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Sunset Serenade, 15th November

16 Nov 2018

To start the concert, Xinying Huang performed Ebert’s Allegro from Sonate op. 6. Playing with poise whilst maintaining control and balance, it is evident that she had an in-depth knowledge of this piece. Next up was Enjee Jeon, debuting with Joe Hisaishi’s Go With You. From “Laputa: Castle in the Sky”, the song brought deep childhood memories and an abundance of nostalgia which was delivered efficaciously by her emotive and delicate interpretation.

Following was Issa Kon, the youngest performer of the evening.  I had been told that Issa was a “legend” at the piano and, in addition to the large attendance of Carr boys, I was not disappointed as he executed Impromptu in A flat major by Chopin with ease.

Next, on the cello, was Roxan Lim who performed Monti’s Czardas. Although she had introduced the piece nervously, she had a completely distinctive identity when performing. All eyes were easily on her; the vibratos, the dangerous harmonics and the ascents up the fingerboard were done masterfully and effectively, all from memory!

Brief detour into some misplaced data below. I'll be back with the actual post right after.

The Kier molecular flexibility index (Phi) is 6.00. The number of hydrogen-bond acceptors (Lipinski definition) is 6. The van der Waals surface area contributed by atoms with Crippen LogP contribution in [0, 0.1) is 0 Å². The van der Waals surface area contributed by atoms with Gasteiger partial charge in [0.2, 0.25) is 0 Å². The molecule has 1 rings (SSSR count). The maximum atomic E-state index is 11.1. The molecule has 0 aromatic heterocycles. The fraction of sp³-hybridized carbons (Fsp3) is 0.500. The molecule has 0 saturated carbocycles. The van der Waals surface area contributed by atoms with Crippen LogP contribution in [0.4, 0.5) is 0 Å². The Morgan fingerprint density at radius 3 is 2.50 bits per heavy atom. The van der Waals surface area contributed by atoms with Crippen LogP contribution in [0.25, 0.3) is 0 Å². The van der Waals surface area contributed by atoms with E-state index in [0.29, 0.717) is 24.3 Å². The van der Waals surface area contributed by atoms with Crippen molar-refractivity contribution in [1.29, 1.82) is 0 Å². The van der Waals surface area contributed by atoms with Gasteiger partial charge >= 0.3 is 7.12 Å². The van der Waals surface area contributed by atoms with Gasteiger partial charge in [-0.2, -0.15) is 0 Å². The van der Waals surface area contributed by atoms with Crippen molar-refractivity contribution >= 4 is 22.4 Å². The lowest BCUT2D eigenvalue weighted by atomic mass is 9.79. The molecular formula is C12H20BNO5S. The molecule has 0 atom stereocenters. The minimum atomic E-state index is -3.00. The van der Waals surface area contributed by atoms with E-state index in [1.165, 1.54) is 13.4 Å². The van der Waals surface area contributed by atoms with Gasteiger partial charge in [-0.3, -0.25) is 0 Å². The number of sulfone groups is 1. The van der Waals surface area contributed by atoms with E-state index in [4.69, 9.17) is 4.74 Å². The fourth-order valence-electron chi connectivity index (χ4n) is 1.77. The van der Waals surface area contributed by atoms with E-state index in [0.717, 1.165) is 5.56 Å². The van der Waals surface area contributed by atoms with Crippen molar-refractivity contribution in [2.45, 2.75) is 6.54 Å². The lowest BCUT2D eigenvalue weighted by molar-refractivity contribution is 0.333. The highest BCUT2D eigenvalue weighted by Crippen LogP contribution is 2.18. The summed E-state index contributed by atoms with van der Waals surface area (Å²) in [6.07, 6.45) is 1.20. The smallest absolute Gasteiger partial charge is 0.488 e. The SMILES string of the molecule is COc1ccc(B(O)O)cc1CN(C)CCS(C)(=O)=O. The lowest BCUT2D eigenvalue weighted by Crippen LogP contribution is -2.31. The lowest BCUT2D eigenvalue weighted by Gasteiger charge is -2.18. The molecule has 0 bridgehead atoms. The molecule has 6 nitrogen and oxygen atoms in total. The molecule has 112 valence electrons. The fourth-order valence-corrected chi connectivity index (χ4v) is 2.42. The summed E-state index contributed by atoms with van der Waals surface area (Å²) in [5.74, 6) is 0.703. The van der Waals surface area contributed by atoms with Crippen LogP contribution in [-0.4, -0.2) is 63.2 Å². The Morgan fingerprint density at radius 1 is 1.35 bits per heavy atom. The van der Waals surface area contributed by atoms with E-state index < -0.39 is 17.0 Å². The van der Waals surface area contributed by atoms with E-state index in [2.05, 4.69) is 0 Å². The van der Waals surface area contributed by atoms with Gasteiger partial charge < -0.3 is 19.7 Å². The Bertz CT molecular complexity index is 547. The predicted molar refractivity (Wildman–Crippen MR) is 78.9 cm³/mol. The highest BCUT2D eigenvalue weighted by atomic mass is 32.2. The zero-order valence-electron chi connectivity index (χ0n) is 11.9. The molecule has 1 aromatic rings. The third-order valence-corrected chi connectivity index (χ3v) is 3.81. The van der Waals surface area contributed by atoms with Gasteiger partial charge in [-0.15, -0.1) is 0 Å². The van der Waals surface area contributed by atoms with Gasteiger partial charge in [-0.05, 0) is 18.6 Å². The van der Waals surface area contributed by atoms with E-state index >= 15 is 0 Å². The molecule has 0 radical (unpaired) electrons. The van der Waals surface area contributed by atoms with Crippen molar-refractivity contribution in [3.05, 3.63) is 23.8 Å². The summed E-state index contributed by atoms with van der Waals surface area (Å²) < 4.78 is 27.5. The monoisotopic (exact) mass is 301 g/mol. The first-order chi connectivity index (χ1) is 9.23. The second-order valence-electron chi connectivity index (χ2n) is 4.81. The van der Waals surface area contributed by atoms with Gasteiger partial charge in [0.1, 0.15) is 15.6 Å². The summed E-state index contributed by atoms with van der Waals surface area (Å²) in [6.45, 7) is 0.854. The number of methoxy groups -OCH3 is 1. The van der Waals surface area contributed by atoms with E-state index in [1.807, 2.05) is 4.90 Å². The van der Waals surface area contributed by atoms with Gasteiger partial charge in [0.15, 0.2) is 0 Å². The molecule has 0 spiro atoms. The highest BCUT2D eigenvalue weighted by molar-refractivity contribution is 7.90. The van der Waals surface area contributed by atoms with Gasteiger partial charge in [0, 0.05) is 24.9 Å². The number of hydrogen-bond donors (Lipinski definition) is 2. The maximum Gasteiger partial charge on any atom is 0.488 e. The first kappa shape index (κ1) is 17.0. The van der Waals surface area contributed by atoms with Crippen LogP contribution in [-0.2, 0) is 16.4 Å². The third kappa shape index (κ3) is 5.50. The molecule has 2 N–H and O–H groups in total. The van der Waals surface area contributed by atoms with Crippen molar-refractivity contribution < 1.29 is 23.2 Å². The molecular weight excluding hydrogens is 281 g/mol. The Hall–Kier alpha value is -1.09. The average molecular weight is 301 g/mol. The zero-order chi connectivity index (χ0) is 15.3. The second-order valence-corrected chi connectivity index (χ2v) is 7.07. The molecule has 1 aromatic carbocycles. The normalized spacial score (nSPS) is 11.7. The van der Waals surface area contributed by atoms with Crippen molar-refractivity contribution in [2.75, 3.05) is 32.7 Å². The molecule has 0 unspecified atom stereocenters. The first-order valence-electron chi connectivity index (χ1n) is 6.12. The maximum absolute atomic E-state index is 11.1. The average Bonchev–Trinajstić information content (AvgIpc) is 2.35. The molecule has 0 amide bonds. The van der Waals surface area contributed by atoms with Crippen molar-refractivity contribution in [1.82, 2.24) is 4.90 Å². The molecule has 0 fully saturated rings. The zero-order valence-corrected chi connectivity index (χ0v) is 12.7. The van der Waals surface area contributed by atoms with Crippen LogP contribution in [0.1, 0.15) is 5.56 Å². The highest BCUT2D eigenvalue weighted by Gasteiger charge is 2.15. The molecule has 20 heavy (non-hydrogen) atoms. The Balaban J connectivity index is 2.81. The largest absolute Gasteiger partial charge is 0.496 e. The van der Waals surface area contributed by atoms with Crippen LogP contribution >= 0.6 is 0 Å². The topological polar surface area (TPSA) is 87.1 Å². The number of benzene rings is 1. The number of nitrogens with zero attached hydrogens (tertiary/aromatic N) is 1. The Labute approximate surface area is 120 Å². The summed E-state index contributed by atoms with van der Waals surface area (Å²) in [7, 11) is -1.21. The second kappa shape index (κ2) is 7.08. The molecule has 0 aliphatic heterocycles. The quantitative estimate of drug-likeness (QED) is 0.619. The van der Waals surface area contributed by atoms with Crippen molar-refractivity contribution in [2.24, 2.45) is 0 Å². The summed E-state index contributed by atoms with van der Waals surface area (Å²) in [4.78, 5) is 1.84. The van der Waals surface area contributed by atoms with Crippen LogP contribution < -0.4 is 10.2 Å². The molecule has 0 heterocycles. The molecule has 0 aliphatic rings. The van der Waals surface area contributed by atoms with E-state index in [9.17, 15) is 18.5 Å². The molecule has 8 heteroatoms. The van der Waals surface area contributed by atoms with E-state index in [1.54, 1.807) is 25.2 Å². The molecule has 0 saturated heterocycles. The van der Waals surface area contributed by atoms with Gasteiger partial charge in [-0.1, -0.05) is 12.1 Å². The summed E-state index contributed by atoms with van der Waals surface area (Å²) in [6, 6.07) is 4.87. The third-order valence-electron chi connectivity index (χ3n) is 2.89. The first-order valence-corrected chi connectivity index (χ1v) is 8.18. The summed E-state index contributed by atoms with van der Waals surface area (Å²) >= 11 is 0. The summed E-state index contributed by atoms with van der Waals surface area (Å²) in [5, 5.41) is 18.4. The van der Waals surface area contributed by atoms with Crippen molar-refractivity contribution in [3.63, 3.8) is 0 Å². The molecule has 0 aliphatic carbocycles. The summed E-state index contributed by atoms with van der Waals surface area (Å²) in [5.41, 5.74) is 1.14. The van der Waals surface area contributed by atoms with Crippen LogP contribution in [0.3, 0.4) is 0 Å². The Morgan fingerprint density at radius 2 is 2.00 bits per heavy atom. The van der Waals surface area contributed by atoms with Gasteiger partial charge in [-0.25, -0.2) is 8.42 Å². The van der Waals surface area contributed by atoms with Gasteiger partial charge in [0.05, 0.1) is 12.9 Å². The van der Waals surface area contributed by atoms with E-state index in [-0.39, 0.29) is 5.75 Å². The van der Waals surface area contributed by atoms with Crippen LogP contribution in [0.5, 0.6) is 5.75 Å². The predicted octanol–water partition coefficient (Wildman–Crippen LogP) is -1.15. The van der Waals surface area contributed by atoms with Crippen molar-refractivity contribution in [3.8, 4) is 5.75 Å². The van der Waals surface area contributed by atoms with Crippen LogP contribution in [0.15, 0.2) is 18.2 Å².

Changing the mood with an entirely contrasting piece, Tan Jean Shen played No. 2 from Kinderstücke by Mendelssohn, having performed it recently for his Grade 7 piano exam. Everyone in the audience relaxed as his calming translation of the piece deeply resonated. Performing 2 very dissimilar songs, Rachel Chan then took to the piano playing a pristine rendition of Remote Xianggelila by Ma Jinfeng and Zhang Nan followed by Debussy’s Minstrels, an energetic piece with complex harmony, incorporating a variety of different and challenging techniques.

Next, Hiro Takami showed us that the saxophone is capable of more than just jazz; he transformed the big-hit pop song Lemon by Kenshi Yonezu into a ballad, with his sonorous tone echoing the corridor magically. His deft use of the third octave, in addition to the disjunct melody is especially difficult on woodwind instruments and he executed it flawlessly.

You Cong was the final performer, presenting the famous Nocturne op.9 no.2 by Chopin. The piece not only requires an extensive range of the keyboard but also a great deal of emotive communication, and it was beautifully fitting to the nocturnal atmosphere that had been created by the sun’s setting.

Hours and hours of practice are required to perform the challenging repertoire that was on offer at this week’s Sunset Serenade to such a high level. Well done to all our performers for this extraordinary evening of entertainment!

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A review by Mikael Hashim (Year 10)